Consider the films in our newsfeeds on Facebook, where you only hear the sound when you intentionally click. That’s not a trend that comes from advertising, but it changes the thinking of the creatives. You have to succeed in being so good in the first two, three seconds that people click on that video. That also means that the sources of inspiration change. You focus on silent film, for example, and why Buster Keaton or Charlie Chaplin were so good at it. Perhaps we’ll soon also produce moving images in 15 different versions in order to optimally satisfy users’ differing expectation profiles and to be able to address them digitally in individual ways. And then there are hardly any campaigns that are originally made for the mobile phone screen. That is a big issue.

“Advertising must be so good that, ideally, people even actively search it out.”

How do you deal with the fact that nobody wants to see advertising?

It is a step forward that increasingly we can provide people with customised content. In the past that was not possible technologically. But that does not make good ideas superfluous, on the contrary. More than ever, we have to surprise and involve people through a new kind of staging. The trouble is that we’re in a permanent competition with thousands of advertising messages, indeed, messages of every sort. On top of that is the public’s practised avoidance of advertising. Therefore, the good idea, the great story, the fascinating staging is more important than ever. Advertising must be so good that people don’t want to just see it and share it, but rather, ideally, they even actively search it out because people are talking about it.

With all the staging, doesn’t the product sometimes get left behind?

That is the great challenge. On the one hand, communication has to become ever more entertaining. On the other hand, there are clients who pay for it and say, “Now where is my product that I want to sell?” Just to say that a screw costs 2.99 Euros is not communication, that’s information. You have to do a balancing act: to maintain contact with the brand and at the same time deliver a certain factor of desire.

Advertising has changed in recent years towards more responsible communication. Even in competitions like the one in Cannes there were many awards for works with a higher purpose aspect. Why are these predestined for a lion?

For a few years, there have been complaints about the fact that more and more Cannes winners have less to do with the advertisement of the good old product advantage, but put “social” issues to the foreground. I think the excitement about it is outdated and amiss. Cannes merely reflects the social prevailing mood, especially in the Anglo-Saxon world, and that simply goes in the direction of social and sustainability issues. Even ten years ago, environmental protection was a marginal issue in the US, now VW is being pilloried. To stay with the example of cars: today it is not longer a question of how fast a car accelerates from 0 to 100, but how it helps to cope with the mobility and environmental challenges of tomorrow.
Generally, people today are rather discussing issues like the environment, refugees, terrorism, equality or integration than the question of how a particular product characteristic gives them a more comfortable life. Cannes takes up this mood pointedly. And therefore works with a higher purpose have high odds of winning. Undoubtedly some juries exaggerate by also distinguishing work, that in fact has a higher purpose, but does not really show an unusual idea, a really fascinating implementation. But that will settle in.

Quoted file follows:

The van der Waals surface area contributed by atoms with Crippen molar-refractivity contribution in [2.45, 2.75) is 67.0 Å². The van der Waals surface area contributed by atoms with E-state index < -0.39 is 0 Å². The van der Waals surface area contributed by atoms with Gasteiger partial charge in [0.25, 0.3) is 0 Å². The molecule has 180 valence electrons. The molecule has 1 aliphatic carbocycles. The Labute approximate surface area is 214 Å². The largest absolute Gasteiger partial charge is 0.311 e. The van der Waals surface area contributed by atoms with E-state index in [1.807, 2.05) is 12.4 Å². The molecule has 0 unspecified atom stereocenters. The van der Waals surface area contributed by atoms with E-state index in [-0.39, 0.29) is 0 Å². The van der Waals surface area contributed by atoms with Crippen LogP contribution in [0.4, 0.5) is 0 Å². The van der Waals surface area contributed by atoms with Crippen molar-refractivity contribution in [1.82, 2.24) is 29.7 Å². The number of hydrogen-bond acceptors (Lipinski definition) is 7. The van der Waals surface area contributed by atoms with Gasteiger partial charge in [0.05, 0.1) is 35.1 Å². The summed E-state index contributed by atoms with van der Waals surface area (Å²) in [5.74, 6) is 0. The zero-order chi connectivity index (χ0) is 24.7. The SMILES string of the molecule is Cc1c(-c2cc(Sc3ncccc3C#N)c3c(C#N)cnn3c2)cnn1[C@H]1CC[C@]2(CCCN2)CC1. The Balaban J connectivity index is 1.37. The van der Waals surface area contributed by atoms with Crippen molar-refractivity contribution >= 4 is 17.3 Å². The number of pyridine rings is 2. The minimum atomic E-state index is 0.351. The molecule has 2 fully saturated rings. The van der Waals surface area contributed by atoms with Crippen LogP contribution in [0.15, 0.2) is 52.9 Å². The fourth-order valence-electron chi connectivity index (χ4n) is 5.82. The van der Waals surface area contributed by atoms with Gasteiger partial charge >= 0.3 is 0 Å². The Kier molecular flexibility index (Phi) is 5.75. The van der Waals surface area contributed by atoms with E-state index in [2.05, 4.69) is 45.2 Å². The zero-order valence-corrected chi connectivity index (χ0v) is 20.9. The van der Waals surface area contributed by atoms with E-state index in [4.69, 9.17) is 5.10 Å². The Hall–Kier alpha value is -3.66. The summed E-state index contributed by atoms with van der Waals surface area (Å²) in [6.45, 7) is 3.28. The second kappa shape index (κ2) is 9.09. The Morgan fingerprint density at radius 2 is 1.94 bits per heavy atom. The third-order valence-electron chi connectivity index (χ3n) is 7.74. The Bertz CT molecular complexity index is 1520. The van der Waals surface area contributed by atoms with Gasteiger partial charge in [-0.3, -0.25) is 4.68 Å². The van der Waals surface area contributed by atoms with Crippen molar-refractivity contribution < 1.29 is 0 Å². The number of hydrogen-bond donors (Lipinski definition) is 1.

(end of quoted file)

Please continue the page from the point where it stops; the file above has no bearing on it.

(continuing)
How useful do you think the festival is?
One can accuse Cannes of a lot. A parallel world of colourful extra ideas that have nothing to do with our hard daily business. A tremendous money-making machine that only makes the organizers rich. A party of vain self-congratulation rather than humble work in the service of the customer. All correct. And all wrong. Cannes is the most important platform for new ideas that truly advance our industry. After all, even the most conservative client asks at some point: Is that all you have to offer me? Then: Cannes is not only a huge money-making machine, but also a huge inspiration machine. Nowhere in the world will you be so bombarded within a week with so many ideas, so many lectures, so many conversations. You can feed of it for a whole year. And the topic of parties and prizes? Both are, beside all the tam-tam, the best motivation for employees that one can imagine.

In 2016, the category Digital Craft is new, amongst others. To what extent do the Cannes Lions of digital development in advertising accommodate the new category?
I am excited about the new category. Because what we are talking about when we talk about digitization? Which terms do we use? Clicks, shares, likes. Websites, moving image, banner. Targeting, conversion rate, ROI. Primarily technical terms that describe certain categories, functions and modes of action. We talk too little about beauty. Too little about how technically well something is made. And yet it is precisely this quality, especially with regard to the impact, that is an enormous factor. Especially against the background of limited spaces with a lot of information, with which one is often confronted digitally. The introduction of the Digital Craft category is setting a positive sign here.

Which creative factor can win a prize in Cannes (for example, humour, higher purpose)?
The most important is still the idea. How surprising, how new will something be sold to me? How surprising, how new is the Insight? Is it simple and understandable enough for the often-quoted Indian on the jury, who has no idea of the German market conditions? Very important: Does it move me? Especially us Germans indeed still have our fears in dealing with emotions. Higher Purpose? Helps. And humour? Can not hurt.